Jakobsen joined with colleague Ann Pellegrini to write Love the Sin: Sexual Regulation and the Limits of Religious Tolerance. In this groundbreaking work, the authors explore the connections between religious traditions, politics, and social restrictions in America. Love the Sin generated significant critical and academic interest. Boston Phoenix described it as "Important … a fresh way to argue for gay rights and sexual freedom." Author Margaret R. Miles called it "a brilliant book," saying that "Love and Sin suggests that religion can become the ground for sexual freedom rather than the justification for sexual repression."
While most reviews were glowingly positive, some were more reserved, expressing concern about the book's inability to have any real impact. "There are few flaws in Jakobsen and Pellegrini's well-defended arguments," wrote Mark Kim Malan in the Journal of Sex Research. "The greater question about this book is really whether it is written persuasively enough to influence any meaningful social and legal change. It is one thing for sexual human rights activists to have a great idea, it is another to win strong public and political support." Malan praised the potential of this book, saying, "Scholars will … appreciate its thoughtfully researched clarity that reveals fundamental ways that current American culture uses hidden agendas and popular religious bias to undermine basic human sexual rights. Additionally, it suggests insightful solutions to reframing our public dialog so we can better establish the essential American ideal of individual freedom."
BIOGRAPHICAL AND CRITICAL SOURCES:
Book Notes, October, 1999, review of Working Alliances and the Politics of Difference: Diversity and Feminist Ethics, pp. 235-236.
Boston Phoenix, May 2-8, 2003, Michael Bronski, review of Love the Sin: Sexual Regulation and the Limits of Religious Tolerance.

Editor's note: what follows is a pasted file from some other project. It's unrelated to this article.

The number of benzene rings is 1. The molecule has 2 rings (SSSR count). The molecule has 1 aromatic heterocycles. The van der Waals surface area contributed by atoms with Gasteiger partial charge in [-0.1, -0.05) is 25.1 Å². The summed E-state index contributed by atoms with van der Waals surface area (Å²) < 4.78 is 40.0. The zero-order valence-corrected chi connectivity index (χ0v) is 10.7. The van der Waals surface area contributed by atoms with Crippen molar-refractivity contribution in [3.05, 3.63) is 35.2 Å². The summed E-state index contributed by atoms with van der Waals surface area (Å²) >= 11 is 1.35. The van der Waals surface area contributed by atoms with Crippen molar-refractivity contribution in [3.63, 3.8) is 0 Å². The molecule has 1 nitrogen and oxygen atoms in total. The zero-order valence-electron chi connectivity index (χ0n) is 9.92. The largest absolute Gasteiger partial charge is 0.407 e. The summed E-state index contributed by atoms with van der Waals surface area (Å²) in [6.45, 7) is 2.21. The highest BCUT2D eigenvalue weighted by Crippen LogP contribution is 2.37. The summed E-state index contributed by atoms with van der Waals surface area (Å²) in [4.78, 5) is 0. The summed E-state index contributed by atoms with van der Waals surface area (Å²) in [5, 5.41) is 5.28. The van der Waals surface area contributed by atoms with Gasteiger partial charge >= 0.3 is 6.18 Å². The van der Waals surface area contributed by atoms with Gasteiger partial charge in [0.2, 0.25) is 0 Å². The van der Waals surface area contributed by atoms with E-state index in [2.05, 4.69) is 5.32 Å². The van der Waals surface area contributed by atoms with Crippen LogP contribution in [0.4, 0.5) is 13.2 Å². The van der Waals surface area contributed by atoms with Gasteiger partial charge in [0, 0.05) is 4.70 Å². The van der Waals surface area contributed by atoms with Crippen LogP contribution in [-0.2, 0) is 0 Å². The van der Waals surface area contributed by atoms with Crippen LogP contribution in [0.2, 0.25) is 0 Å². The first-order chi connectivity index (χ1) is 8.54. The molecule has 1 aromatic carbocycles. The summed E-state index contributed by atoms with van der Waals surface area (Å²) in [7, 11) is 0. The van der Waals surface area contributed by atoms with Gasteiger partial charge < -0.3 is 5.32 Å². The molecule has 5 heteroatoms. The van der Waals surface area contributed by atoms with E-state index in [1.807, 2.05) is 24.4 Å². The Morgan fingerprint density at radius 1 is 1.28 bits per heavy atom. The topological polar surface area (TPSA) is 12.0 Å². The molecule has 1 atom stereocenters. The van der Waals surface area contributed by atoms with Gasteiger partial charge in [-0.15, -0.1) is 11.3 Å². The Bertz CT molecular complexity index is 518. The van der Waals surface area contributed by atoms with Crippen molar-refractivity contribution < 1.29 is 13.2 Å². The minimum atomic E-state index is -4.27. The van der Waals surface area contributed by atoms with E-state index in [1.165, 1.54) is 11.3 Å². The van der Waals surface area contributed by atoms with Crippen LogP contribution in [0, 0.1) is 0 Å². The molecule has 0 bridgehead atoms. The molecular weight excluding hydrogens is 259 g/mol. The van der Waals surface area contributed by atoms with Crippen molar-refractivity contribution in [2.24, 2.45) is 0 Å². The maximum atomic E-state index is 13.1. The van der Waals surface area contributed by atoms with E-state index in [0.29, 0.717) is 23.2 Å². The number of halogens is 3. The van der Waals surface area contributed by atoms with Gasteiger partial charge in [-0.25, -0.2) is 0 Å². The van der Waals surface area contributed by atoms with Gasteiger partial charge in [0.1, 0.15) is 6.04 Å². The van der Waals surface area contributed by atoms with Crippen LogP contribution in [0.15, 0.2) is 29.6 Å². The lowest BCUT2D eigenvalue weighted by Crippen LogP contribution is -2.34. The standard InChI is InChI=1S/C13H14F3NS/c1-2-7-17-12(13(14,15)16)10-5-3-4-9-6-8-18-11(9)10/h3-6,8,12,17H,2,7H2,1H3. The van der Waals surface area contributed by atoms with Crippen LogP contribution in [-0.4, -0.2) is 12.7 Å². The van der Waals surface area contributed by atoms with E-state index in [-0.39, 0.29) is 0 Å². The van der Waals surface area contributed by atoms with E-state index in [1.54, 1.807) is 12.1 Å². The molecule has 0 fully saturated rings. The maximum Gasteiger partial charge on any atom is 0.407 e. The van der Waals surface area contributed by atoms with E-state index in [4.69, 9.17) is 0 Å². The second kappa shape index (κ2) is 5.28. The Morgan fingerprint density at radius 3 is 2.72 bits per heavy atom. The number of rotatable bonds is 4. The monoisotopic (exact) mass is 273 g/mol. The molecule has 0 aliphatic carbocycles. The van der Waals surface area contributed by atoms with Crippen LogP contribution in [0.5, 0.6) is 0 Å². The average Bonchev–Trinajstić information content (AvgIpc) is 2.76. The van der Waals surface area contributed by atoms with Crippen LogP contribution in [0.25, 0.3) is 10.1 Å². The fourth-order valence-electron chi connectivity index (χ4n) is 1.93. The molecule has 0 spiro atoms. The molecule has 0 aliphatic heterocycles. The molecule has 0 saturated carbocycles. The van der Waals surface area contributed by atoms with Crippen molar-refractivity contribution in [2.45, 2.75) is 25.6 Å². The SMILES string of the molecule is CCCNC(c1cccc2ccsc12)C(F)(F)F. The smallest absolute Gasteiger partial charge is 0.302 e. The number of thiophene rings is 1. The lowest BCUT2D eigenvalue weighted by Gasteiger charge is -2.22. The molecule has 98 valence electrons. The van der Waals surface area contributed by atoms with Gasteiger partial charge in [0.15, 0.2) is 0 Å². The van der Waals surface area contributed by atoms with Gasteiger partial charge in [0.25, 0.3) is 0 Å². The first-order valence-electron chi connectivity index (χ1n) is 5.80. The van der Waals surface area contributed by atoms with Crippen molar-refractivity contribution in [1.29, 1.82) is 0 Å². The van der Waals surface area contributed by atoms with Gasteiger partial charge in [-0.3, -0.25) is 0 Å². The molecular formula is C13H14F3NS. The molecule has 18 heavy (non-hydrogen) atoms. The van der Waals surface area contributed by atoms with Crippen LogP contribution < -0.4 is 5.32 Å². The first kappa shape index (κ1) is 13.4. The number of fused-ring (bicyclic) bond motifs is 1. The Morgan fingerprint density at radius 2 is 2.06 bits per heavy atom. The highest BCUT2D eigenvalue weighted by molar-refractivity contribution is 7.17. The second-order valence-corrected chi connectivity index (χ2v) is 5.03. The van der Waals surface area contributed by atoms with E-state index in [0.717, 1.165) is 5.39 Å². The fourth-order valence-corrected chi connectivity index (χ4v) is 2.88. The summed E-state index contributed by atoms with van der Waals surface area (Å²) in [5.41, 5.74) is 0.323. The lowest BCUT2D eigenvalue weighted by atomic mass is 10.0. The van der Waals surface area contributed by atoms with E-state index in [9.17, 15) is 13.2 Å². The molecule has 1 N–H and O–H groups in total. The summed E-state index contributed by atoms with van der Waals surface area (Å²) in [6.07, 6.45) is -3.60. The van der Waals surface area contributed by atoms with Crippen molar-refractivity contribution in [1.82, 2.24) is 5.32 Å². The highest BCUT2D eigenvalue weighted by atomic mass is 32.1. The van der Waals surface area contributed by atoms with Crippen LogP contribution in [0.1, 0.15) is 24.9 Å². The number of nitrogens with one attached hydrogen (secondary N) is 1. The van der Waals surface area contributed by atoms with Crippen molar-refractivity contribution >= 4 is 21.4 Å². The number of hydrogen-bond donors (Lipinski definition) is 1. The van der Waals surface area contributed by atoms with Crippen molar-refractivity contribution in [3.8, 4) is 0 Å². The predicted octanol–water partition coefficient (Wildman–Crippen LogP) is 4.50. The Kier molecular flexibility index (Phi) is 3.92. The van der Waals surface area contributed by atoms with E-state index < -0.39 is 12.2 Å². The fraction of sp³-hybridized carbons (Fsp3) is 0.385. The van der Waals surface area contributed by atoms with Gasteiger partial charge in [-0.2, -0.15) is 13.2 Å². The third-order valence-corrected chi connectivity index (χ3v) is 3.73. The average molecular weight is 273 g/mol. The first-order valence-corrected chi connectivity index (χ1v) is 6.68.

Choice, October, 1998, J. L. Croissant, review of Working Alliances and the Politics of Difference, p. 358.
Chronicle of Higher Education, February 7, 2003, Nina C. Ayoub, "Nota Bene," review of Love the Sin: Sexual Regulation and the Limits of Religious Tolerance, p. A14.
Gay and Lesbian Review Worldwide, January February, 2003, Gayle R. Baldwin, "Free the Sinner," review of Love the Sin, p. 409.
Journal of Sex Research, November, 2003, Mark Kim Malan, "Disestablishing Covert American State Religion: A Sexuality Freedom Fighter's Tactical Manual," review of Love the Sin, p. A14.
Library Journal, May 1, 2003, Andrew Brodie Smith, review of Love the Sin, p. 143.
Washington Monthly, May, 2003, Stephen Pomper, "Boundless Love," review of Love the Sin, p. 54.
Women's Review of Books, February, 2003, Gail Bederman, "Across the Great Divide," review of Love the Sin, p. 6.
Gay Today,http://gaytoday.com/reviews/040703re.asp/ (April 1, 2003), Robert N. Minor, review of Love the Sin.
International Gay and Lesbian Review,http://cellar.usc.edu:9673/review/iglr/ (October 30, 2003), Robert N. Minor, reprint of a review of Love the Sin.*